x Abu Dhabi, UAETuesday 25 July 2017

On Your Side: ADCB customer hits a roadblock over frozen account

Our consumer advocate answers reader questions about a frozen ADCB bank account, public holidays due to all UAE workers and the conditions of a labour ban.

A reader seeks help after Abu Dhabi Commercial Bank wrongly froze his accounts. Jaime Puebla / The National
A reader seeks help after Abu Dhabi Commercial Bank wrongly froze his accounts. Jaime Puebla / The National

Abu Dhabi Commercial Bank (ADCB) has frozen my account and credit card because my wife's end-of-service payment was deposited into my account. ADCB now requires me to prove I am still employed despite my regular salary being paid into the account after the deposit for my wife. What is worse is that I am a gold client with ADCB and I pay Dh2,500 per year for the credit card so I can enjoy increased loyalty bonuses. Also, the outstanding balance on the card is automatically paid every month, so ADCB is at no risk. ADCB has made a mistake, they know it, but refuse to correct it. Do I have any alternatives for getting the account unfrozen or must I drag my employer into this? PC Dubai

I have seen PC's bank statement and it is clear that the payments in question have come from different sources. The amount outstanding on the credit card is also very low compared with the limit. I referred the issue to ADCB and action was taken promptly once someone looked at the accounts properly. The account was unfrozen and the credit card unblocked. PC is very happy with the quick response.

 

I have been told by my employer that because I am on a fixed salary, I do not get any public holidays, nor do I get any overtime for working those days. The only holiday I have taken since 2010 is one day for Ramadan and, of course, my leave every four months. I want to take the public holidays because I need the break. I get up at four every morning, leave just after five to get to work at six and come home after seven. It also states in my contract that I receive two hours for lunch, but it is only 1.5 hours and we have to work until 6.30pm. We received a memo yesterday stating that the hours have now changed. Should I be compensated or be granted the days as leave? MS Abu Dhabi

I have seen MS's contract and her employer, a well-known international company, is in breach of the UAE Labour Law on several counts. Article 74 says employees are entitled to official leave with full pay on 10 specified public holidays. If an employee is asked to work on one of these days, then they should be offered time off in lieu or paid for an additional day of work. Article 81 also states: "If exigencies of work necessitate that the employee work on holidays or rest days against which he receives full or partial pay, he shall be compensated in lieu thereof with increase in pay by 50 per cent of his wage, but if he has not been compensated for the same with a leave, the employer shall pay him an increase to his basic wage equivalent to 150 per cent of the days of work."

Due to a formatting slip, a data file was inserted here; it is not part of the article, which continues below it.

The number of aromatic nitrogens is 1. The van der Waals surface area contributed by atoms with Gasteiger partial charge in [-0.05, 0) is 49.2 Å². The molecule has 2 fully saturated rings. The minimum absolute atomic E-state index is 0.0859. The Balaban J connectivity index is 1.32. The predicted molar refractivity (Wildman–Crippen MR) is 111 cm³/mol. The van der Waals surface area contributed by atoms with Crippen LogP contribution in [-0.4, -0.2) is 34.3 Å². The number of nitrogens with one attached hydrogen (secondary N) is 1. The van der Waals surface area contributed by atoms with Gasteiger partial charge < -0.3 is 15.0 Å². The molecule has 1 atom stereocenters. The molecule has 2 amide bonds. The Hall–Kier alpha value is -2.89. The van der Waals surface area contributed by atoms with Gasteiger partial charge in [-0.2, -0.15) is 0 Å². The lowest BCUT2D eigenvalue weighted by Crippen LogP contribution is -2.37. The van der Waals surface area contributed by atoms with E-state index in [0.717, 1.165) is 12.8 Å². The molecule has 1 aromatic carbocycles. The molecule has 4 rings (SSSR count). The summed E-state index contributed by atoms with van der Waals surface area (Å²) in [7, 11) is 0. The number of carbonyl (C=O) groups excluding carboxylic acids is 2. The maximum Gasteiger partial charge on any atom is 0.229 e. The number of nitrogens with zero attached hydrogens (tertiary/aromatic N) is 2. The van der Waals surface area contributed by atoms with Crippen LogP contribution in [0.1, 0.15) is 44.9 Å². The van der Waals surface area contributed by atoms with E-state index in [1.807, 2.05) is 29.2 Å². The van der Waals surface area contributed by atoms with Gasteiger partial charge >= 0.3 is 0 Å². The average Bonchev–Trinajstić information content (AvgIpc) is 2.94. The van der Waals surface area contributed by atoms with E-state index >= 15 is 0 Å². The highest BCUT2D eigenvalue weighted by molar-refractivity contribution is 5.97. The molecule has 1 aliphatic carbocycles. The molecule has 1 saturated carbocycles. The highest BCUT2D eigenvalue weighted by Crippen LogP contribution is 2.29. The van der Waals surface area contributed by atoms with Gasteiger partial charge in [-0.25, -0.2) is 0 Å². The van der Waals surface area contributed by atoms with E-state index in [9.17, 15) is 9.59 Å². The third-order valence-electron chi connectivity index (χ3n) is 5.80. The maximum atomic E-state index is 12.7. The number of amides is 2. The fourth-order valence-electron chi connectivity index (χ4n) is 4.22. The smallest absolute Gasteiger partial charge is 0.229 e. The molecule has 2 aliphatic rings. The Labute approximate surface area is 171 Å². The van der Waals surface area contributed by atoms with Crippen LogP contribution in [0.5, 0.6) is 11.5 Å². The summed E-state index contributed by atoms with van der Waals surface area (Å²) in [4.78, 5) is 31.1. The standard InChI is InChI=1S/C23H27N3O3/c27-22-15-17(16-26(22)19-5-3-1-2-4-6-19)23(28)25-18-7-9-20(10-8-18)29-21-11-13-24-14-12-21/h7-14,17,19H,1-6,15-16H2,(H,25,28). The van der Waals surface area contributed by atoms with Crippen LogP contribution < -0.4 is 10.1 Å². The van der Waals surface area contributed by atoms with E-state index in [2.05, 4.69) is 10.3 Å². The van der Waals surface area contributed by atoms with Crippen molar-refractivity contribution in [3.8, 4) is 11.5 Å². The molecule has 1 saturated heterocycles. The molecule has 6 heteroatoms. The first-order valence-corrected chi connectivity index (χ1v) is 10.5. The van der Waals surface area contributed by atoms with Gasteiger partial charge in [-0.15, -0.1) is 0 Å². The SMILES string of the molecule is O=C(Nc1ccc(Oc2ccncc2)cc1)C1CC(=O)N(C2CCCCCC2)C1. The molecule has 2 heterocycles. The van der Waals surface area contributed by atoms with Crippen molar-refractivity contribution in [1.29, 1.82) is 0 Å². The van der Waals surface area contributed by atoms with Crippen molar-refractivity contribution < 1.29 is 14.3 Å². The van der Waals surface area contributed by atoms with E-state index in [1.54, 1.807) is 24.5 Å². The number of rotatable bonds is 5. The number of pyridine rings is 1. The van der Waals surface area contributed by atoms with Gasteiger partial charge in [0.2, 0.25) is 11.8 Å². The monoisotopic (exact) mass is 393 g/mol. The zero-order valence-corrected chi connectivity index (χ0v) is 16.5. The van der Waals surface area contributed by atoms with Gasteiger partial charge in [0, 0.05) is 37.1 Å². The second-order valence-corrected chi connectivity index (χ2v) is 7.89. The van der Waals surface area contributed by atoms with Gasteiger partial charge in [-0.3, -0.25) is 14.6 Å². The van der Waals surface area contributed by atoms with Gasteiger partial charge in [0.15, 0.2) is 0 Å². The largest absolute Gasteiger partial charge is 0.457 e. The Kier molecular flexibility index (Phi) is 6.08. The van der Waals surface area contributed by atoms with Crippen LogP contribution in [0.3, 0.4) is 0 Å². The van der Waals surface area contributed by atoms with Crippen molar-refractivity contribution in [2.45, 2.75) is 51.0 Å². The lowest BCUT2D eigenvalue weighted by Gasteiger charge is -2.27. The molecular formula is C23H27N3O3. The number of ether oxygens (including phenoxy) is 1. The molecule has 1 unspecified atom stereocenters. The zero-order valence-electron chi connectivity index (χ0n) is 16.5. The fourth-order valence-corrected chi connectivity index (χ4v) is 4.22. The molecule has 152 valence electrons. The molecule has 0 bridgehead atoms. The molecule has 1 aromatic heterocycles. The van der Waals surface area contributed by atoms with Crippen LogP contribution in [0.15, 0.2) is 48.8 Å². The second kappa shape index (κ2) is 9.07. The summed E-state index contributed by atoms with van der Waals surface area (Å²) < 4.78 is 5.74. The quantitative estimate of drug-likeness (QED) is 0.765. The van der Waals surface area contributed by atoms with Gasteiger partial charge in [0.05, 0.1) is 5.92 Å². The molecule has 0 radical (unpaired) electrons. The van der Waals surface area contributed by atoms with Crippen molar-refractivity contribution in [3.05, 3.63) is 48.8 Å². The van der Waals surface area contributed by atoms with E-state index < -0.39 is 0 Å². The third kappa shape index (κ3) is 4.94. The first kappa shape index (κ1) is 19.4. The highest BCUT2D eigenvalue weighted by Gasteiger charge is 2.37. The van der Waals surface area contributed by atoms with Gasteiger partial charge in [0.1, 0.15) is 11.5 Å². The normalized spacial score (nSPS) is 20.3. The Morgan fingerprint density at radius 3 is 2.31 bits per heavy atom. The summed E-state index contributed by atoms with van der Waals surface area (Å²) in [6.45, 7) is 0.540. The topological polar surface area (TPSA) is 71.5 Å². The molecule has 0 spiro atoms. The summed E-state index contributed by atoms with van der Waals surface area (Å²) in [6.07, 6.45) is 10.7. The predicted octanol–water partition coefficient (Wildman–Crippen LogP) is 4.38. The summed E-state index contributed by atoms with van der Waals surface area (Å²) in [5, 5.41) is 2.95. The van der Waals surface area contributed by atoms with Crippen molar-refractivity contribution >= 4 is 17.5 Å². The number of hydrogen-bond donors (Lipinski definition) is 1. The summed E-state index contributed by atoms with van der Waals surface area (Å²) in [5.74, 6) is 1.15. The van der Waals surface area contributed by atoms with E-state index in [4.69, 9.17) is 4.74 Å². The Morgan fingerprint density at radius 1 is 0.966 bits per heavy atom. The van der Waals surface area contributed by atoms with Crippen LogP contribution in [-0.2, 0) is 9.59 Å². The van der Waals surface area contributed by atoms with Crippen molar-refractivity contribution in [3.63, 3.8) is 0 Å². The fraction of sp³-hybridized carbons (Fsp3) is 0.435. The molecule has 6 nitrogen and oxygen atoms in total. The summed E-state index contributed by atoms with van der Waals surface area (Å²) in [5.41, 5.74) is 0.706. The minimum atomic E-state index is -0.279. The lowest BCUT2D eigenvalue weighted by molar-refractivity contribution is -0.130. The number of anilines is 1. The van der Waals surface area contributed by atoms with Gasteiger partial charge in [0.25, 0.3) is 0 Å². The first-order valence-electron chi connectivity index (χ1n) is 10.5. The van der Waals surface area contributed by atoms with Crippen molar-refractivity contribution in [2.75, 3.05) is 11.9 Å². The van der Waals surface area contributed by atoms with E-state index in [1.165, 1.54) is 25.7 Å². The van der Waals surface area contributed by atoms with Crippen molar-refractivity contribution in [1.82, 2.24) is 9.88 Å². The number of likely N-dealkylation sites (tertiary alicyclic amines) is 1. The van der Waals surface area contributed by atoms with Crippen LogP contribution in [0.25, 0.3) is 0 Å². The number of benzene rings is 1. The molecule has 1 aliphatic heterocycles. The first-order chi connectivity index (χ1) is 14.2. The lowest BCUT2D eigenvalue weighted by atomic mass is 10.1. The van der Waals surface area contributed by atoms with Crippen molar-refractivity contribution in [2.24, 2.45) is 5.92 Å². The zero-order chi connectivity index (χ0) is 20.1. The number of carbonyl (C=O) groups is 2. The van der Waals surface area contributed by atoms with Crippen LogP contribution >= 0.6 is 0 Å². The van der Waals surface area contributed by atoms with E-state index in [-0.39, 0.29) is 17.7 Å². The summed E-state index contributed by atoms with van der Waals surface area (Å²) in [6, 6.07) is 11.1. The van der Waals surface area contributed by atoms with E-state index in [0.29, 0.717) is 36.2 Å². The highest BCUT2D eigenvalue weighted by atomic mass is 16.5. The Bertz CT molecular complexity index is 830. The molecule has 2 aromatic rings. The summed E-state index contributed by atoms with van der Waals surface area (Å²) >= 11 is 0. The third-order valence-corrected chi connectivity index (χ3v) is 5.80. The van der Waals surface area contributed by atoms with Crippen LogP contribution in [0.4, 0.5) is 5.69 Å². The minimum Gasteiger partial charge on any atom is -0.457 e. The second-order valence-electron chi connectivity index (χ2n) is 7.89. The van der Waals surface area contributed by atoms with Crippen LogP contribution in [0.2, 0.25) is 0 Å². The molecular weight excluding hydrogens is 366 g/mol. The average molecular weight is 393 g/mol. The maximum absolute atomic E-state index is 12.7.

SW's employment contract states that the working day is 10 hours, although Article 65 states: "The maximum normal working hours for adult employees shall be eight hours per day or 48 hours per week." This increases to nine hours a day if working in hospitality. No more than 10 hours per day are permitted and if the employee is not in a supervisor or management role, then overtime should be paid.

While an employer cannot change the terms of a contract without the employee's approval, in this case the change is in accordance with a directive from the Ministry of Labour regarding working hours during the summer months. This is correct because employees must take a longer break during the middle of the day as they are prohibited from working outside at this time.

 

I am working for a private company that I joined on February 12, 2012. If I resign or they terminate me within my probationary period, would I get a ban? If I wanted to join another company, not in a free zone, how would I go about it? RB Dubai

If any employee is made redundant, they do not receive a labour ban, no matter how long or short a period they have been employed and they are then free to take up employment elsewhere. If, however, someone resigns from a job having been there for less than two years, there is an automatic six-month ban, including for employees still on probation. While an employer may be happy to provide a letter of no objection, this will not exempt workers from a ban if they have been with that company for less than one year.

There are some exceptions: possible payment of a ban-lifting fee (if approved by the Ministry of Labour) or moving to a job with the UAE Government. A ban would also not apply if a person is sponsored by a free zone and wishes to move to another company within the same free zone. In addition, if the employee has at least a high school diploma and a salary of Dh5,000 per month, a professional diploma and salary of Dh7,000 per month or a degree and a salary of Dh12,000 per month, they may apply to have the ban lifted by the Ministry of Labour.

Keren Bobker is an independent financial adviser with Holborn Assets in Dubai. Contact her at keren@holbornassets.com or onyourside@thenational.ae.